(CNSNews.com) – Sen. Lindsey Graham (R-S.C.), the Judiciary Committee chairman, on Sunday promised to find out “who’s telling the truth, what actually happened,” in the days after President Trump fired FBI Director James Comey.
Graham said he will subpoena former Acting Deputy FBI Director Andrew McCabe and current Deputy Attorney General Rod Rosenstein to appear before his committee, “if that’s what it takes.”
Graham told CBS’s “Face the Nation” that “everybody in the country needs to know” if Rosenstein suggested wearing a wire into the White House to secretly record the president; and whether Rosenstein suggested invoking the 25th Amendment to remove the president from office.
Both allegations surfaced in a CBS “60 Minutes” interview with McCabe (details below).
Graham on Sunday promised to “get to the bottom of it.”
It’s stunning to me that one of the chief law enforcement officers of the land — the acting head of the FBI — would go on national television and say, oh, by the way, I remember a conversation with the deputy attorney general about trying to find if we could replace the president under the 25th Amendment.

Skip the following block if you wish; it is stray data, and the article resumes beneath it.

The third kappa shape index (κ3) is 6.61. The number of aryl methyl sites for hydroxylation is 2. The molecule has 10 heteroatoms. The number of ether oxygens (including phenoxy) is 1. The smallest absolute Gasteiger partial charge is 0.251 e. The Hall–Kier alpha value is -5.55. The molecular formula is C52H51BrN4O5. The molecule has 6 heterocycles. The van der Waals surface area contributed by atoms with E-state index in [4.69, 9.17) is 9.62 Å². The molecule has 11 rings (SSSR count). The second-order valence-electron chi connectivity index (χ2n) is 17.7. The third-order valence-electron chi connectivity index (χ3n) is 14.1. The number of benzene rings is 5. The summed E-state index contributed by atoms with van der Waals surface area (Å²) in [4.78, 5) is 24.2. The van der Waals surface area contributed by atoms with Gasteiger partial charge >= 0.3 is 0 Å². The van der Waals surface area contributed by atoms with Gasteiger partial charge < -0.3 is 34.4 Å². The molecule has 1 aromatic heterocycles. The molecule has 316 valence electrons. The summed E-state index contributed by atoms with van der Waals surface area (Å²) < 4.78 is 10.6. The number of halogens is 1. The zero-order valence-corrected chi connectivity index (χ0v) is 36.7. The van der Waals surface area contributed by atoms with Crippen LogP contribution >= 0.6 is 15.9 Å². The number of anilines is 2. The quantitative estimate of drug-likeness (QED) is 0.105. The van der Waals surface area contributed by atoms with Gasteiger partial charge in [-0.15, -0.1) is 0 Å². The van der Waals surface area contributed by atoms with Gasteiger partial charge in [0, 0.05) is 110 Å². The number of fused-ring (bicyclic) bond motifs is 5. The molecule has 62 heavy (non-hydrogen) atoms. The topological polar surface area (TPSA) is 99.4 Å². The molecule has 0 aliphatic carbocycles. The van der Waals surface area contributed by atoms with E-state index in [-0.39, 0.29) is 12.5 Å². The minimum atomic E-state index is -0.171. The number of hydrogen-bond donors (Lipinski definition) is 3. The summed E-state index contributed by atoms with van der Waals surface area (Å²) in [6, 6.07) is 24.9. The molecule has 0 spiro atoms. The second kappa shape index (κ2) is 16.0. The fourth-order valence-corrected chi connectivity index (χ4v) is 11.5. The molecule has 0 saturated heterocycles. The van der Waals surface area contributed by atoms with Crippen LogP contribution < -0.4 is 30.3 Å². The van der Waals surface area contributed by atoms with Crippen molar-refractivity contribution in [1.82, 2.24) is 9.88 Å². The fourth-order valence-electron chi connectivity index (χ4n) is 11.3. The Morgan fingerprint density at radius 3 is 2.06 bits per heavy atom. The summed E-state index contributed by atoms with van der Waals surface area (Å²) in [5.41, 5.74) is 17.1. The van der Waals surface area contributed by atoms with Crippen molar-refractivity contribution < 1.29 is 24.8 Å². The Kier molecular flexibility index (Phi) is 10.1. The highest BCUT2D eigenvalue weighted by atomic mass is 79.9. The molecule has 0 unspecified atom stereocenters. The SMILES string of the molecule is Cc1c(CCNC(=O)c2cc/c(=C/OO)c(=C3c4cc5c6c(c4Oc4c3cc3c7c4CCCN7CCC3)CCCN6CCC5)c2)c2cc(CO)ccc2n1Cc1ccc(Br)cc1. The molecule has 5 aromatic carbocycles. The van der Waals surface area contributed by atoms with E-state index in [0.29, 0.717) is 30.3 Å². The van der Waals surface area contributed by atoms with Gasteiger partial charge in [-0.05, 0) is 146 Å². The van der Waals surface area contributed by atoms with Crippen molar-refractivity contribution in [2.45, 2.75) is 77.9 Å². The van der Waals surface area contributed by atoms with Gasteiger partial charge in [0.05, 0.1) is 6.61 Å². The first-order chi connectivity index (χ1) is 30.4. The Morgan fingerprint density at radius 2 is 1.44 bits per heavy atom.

We’re a democracy. People enforce the law, can’t take it into their own hands. And was this an attempted bureaucratic coup? I don’t know. I don’t know who’s telling the truth.
I know Rosenstein has vehemently denied it, but we’re going to get to the bottom of it. I do know there was a lot of monkey business about FISA warrants being issued against Carter Page, about dossiers coming from Russia that were unverified.
Mr. Mueller is going to look at the Trump campaign, as he should, to see if they violated any laws during the 2016 election. And I’m going to do everything I can to get to the bottom of the Department of Justice/FBI behavior toward President Trump and his campaign.
Graham said no organization, including the FBI, is “beyond scrutiny.”
“If it happened, we need to clean it up,” Graham said. “And the FBI will come out stronger. But we’ve got to get to the bottom of it. What are people to think after they watch ’60 Minutes’ when they hear this accusation by the acting deputy — acting FBI director that the deputy attorney general encouraged him to try to find ways to count votes to replace the president?
“That can’t go unaddressed,” Graham said. “And it will be addressed. That’s what oversight is all about.”
Graham noted that McCabe is trying to sell his new book, so his comments should be taken with a grain of salt.